European coal regions want to reward polluters rather than exclude them though the support from the Just Transition Fund, concludes an analysis by the World Wildlife Fund. All of the 14 Territorial Just Transition Plans (TJTPs) reviewed, including the Czech one, were affected by deficiencies, WWF said.
The analysis showed that nine out of the 14 TJTPs examined did not commit to ending fossil gas use by 2035, and eight did not anticipate coal and shale oil phase-out by 2030, as WWF pointed out in its press release at the end of September. None of the Plans was in a state where it could be accepted by the European Commission without reservation, the Czech TJTP ending up with average marks as compared to the others.
The transformation of the regions, as described in the TJTPs, should endorse the commitments following from the Paris Agreement. However, this was not the case, as if the Member States still refused to accept that phasing out the fossil fuel industry and respecting the climate goals can be a unique economic stimulus for the localities in question.
“Europe’s most carbon-intensive regions have a unique opportunity to transition to a climate-safe and sustainable future in a socially fair way. The Commission’s duty is to ensure they do not squander it. EU funding must only go to localities which have climate-aligned, sustainable, socially responsible plans in place”, commented Katie Treadwell, Energy Policy Officer at WWF European Policy Office.
Czech Plan lacking a phase-out date
The Czech TJTP was assessed as yellow in the final traffic light rating. Its most serious deficiencies concerned inadequate delivering on the EU climate commitments, decreasing social inequalities and a lack of coordination with private funding sources in the low-carbon transition. Czechia has modified the Plan since, but the new version does not show much improvement in the criticised areas.
The Czech TJTP, whose creation is in the competence of the Ministry of Regional Development, is based on the National Energy and Climate Plan. The document is itself outdated as it does not take into account the more ambitious EU climate goal to reduce carbon emissions by 55% until 2030 as compared to 1990. In its transformation process outline, it does not establish, for instance, the specific way in which the Polluter Pays principle is to be respected, or what exactly the steps towards higher energy efficiency are going to look like.
The weakest point of the Plan is its approach towards fossil fuels. As the Czech Republic still has not fixed a binding coal phase-out deadline, the Plan does not include it, either. The same is true for fossil gas phase-out, or any possibilities to at least stop subsidizing fossil gas through public funds.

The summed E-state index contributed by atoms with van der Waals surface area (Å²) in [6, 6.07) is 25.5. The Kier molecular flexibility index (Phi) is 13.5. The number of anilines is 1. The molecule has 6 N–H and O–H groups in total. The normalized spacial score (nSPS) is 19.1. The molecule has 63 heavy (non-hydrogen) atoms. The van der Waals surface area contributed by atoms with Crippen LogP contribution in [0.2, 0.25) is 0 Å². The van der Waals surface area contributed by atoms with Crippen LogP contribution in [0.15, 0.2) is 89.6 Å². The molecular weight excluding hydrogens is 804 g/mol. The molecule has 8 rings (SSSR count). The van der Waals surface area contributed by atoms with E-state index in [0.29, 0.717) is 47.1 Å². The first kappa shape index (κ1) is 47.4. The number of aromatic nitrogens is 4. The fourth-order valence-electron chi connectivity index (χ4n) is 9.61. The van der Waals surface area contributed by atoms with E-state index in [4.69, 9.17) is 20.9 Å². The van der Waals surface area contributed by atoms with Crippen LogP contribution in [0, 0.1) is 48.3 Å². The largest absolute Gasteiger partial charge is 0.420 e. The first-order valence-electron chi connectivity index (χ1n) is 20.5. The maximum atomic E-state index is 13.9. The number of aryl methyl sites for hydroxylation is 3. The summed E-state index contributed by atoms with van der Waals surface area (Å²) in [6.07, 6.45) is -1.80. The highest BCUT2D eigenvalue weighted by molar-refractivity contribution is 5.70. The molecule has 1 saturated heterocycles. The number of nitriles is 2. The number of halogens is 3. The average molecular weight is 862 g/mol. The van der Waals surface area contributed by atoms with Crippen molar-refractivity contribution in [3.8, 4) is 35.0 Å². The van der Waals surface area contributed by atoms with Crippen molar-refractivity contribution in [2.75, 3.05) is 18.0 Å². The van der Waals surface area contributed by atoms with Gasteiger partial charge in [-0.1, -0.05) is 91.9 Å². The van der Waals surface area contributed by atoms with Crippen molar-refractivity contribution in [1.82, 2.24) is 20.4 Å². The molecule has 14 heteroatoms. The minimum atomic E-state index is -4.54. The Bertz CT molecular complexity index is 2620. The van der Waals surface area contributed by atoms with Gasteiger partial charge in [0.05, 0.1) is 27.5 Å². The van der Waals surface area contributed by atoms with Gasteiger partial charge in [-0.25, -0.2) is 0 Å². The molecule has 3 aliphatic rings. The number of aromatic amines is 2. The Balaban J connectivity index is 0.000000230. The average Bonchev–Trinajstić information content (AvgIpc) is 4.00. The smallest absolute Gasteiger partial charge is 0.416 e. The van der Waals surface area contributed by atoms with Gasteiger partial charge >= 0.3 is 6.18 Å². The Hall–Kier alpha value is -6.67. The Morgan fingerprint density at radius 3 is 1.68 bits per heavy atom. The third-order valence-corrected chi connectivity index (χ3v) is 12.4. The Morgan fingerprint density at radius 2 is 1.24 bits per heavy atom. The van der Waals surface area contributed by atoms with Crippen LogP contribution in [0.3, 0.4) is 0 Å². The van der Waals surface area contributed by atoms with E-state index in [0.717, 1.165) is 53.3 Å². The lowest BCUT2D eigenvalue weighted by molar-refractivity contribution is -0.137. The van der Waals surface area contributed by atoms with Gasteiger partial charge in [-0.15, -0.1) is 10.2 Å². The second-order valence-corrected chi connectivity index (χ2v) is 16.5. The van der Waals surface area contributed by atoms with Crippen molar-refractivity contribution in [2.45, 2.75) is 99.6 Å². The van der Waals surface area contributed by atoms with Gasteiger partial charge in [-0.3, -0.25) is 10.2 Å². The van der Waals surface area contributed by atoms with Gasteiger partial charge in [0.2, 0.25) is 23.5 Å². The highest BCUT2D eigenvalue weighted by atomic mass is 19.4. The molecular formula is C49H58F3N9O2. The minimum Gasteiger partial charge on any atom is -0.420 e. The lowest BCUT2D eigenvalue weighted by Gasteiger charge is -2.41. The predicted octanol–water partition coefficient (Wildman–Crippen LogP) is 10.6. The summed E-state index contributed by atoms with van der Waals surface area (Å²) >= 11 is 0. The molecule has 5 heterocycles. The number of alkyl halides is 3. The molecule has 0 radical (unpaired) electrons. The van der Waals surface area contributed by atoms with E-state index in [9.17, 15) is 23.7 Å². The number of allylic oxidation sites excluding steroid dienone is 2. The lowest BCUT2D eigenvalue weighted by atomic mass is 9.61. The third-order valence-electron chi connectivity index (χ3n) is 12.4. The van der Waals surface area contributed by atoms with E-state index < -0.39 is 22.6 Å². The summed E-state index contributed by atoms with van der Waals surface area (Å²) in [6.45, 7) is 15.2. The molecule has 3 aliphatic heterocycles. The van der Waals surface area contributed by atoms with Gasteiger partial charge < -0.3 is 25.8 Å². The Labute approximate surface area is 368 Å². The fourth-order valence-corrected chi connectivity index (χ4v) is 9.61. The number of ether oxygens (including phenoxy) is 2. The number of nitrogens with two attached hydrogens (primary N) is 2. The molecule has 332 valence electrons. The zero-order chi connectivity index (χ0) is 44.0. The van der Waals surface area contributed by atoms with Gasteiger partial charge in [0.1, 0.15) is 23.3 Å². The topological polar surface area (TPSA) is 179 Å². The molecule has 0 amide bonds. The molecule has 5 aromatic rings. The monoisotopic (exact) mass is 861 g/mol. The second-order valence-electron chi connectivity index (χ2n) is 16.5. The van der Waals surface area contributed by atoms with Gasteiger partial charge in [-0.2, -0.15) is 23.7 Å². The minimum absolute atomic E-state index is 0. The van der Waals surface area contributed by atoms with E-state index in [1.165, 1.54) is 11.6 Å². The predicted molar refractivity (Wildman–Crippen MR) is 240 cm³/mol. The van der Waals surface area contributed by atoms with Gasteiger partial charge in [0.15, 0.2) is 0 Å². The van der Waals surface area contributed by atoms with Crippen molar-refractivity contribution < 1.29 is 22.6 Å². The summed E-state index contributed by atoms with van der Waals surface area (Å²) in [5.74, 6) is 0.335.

Apart from its deficiencies regarding climate commitments, the Plan also failed in the social area, the analysis showed. When it comes to new jobs, it rather operated with their quantity than quality. It did not consider the questions of social inclusion and inequalities and completely failed to recognise the importance of supporting gender equality. These issues have not been resolved in the new version.
Open letter appeal to the European Commission
Based on the analysis and evaluation of the TJTPs, WWF and nine other organisations including the Centre for Transport and Energy sent an open letter to the European Commission at the beginning of September, defining the main shortcomings of the Plans that the Commission should urge the Member States to solve.
In 11 points, the letter calls on the Commission to require alignment with the EU’s climate goals, commitments to a timely fossil fuel phase-out and economic diversification or, for instance, support to SMEs. It also emphasises social issues, the need to address inequalities, take gender equality into account and create quality jobs.
WWF expects that altogether, at least 53 TJTPs will be submitted to the European Commission. Together with other organisations, it calls for a participative preparation of the Plans, meaning that Member States should publicly consult other stakeholders including civil society groups and local residents. Either one national or several region-specific TJTPs are to be submitted.
The EU’s €17.5 billion Just Transition Fund is a financing tool which aims to help coal regions face the negative impacts of coal phase-out and support their overall development. The support is based on the Territorial Just Transition Plans as drafted by Member States. As WWF pointed out, it had idetified deficiencies in all the TJTPs evaluated. The analysis was done using a specifically created assessment tool based on ten criteria, available at WWF’s website.